Browsing Academic Department of Radiation Oncology - ADRO by Subjects
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Clinical impact of tumour involvement of the anastomotic doughnut in oesophagogastric cancer surgery.INTRODUCTION: Published colorectal cancer surgery data suggest no role for the analysis of the anastomotic doughnuts following anterior resection. The usefulness of routine histological analysis of the upper gastrointestinal doughnut is not clear. Our study assessed the impact of cancer involvement of the doughnut on clinical practice. Factors associated with doughnut involvement and the effect on patients' survival were also analysed. PATIENTS AND METHODS: The clinicopathological details of 462 patients who underwent potentially curative oesophagogastrectomy for cancer with a stapled anastomosis between 1994 and 2006 in two specialist centres were retrospectively analysed. Univariate, multivariate and survival analyses were carried out. RESULTS: Approximately 5% of doughnuts (22 of 462) were histologically involved with cancer. Microscopic involvement of the proximal resection margin, local lymph node metastasis and lymphatic invasion within the main resected specimen were independently associated with doughnut involvement (all P < 0.05). However, these three factors taken together failed to predict doughnut involvement. Doughnut involvement was an independent adverse prognostic factor for overall survival (P = 0.0013). CONCLUSIONS: In contrast to findings in colorectal surgery, doughnut involvement with cancer appears to have useful prognostic information following oesophagogastrectomy. Routine histological analysis of upper gastrointestinal doughnuts is justified. Doughnut involvement could potentially strengthen the indications for adjuvant therapy in the future.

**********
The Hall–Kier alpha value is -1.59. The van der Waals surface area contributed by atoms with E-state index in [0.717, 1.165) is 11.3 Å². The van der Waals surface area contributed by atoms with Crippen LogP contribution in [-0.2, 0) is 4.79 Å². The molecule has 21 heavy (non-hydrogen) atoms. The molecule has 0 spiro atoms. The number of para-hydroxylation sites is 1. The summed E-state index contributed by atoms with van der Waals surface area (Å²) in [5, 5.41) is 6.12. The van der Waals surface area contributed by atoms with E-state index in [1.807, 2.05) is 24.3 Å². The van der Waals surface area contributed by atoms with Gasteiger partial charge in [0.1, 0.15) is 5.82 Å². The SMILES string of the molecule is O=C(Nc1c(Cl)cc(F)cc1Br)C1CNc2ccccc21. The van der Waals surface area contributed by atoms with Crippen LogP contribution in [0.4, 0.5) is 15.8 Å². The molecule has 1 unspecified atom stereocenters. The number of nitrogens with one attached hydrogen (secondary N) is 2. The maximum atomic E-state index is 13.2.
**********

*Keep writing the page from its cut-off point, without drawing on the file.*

Hypoxia-associated markers in gastric carcinogenesis and HIF-2alpha in gastric and gastro-oesophageal cancer prognosis.The study investigated hypoxia-associated markers (HIF-2alpha, Epo, Epo-R, Glut-1 and VEGF) along with Ki-67 in a gastric carcinogenesis model, and the prognostic significance of hypoxia-inducible factor (HIF)-2alpha in surgically treated gastro-oesophageal cancer. Protein expression was examined using immunohistochemistry on formalin-fixed, paraffin-embedded biopsies of normal mucosa (n=20), Helicobacter pylori-associated gastritis (n=24), intestinal metaplasia (n=24), dysplasia (n=12) and intestinal (n=19) and diffuse (n=21) adenocarcinoma. Relationships between HIF-2alpha expression and prognosis were assessed in resection specimens from 177 patients with gastric and gastro-oesophageal junction adenocarcinoma. Expression of all markers increased with progression along the gastric carcinogenesis sequence (P=0.0001). Hypoxia-inducible factor-2alpha was expressed in 63% of 177 resection specimens and at a high level in 44%. The median overall survival in patients with HIF-2alpha-expressing tumours was 22 (95% CI 18-26) months, whereas those with HIF-2alpha-negative tumours had a median survival of 37 (95% CI 29-44) months (P=0.015). Hypoxia-inducible factor-2alpha had no independent prognostic significance in multivariate analysis. In view of the lack of independent prognostic significance, HIF-2alpha has no role as a routine prognostic indicator. However, the high expression of HIF-2alpha suggests that it may be of value as a potential therapeutic target.